Lettings Agents to be regulated for the first time

Lettings Agents to be regulated for the first time

New legislation requiring letting agents to become part of an approved redress scheme has been approved by the government. Pressure from opposition, industry and consumer groups has led to the move, which is designed to give tenants and landlords improved protection against rogue agents.

The letting industry has a turnover of billions of pounds each year, but up to now there has been no mandatory ombudsman scheme for agents, meaning that tenants and landlords have been left vulnerable and unable to seek redress in the event of any problem. Currently, agents can sign up for self-regulation, but an estimated 40% of letting agents are still without any form of regulation at all.

Bad practices within the industry include hidden fees for minor administration, charging both tenants and landlords for the same service and refusing to respond to tenant’s requests for maintenance.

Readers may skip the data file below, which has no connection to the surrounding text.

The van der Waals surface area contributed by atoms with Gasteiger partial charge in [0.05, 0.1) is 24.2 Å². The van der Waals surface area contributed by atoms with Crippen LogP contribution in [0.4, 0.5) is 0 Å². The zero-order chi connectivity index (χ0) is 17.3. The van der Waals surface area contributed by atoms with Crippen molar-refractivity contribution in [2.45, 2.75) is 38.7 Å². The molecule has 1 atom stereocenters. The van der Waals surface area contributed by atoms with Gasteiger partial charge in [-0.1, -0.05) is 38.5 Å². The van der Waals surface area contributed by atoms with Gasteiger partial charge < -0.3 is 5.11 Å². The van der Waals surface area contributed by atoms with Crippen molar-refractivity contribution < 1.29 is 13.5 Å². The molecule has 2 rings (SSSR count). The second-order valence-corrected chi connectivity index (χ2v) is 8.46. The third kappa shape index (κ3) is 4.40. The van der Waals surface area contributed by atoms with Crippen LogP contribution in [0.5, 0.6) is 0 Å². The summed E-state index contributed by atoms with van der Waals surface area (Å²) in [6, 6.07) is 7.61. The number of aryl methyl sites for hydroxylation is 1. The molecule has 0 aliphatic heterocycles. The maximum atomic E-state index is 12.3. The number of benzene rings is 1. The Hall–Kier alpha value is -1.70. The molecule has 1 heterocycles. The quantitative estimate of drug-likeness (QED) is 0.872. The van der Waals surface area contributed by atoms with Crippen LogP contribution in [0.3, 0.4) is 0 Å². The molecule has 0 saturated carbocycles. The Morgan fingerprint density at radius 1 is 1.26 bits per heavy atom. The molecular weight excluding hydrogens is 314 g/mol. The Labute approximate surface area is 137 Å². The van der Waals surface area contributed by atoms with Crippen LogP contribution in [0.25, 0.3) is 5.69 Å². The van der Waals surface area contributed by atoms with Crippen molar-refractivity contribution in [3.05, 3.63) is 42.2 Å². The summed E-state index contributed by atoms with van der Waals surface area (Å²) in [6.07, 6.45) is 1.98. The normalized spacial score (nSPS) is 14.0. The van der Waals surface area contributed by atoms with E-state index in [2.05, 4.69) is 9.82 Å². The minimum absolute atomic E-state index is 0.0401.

With almost 5 million households across the UK let to private tenants, this is clearly big news for those renting a property or letting their property out. The new legislation is expected to be enforced by autumn 2013, requiring all agents to sign up to the compulsory redress scheme. This will reassure tenants and landlords that rents, deposits and maintenance fees are operating within controlled limits and that in the event of a problem there is recourse to address the issue.

Of course there are some instances where the new legislation will fail to have the desired effect. Not all landlords use an agent, so tenants with private landlords won’t have access to the scheme. Similarly there are also criminals operating in this area who accept deposits and up-front payments from would-be tenants before absconding with the money. Thankfully these cases are far outweighed by the number of honest, professional letting agents who will welcome the legislation as a way of regulating the industry.

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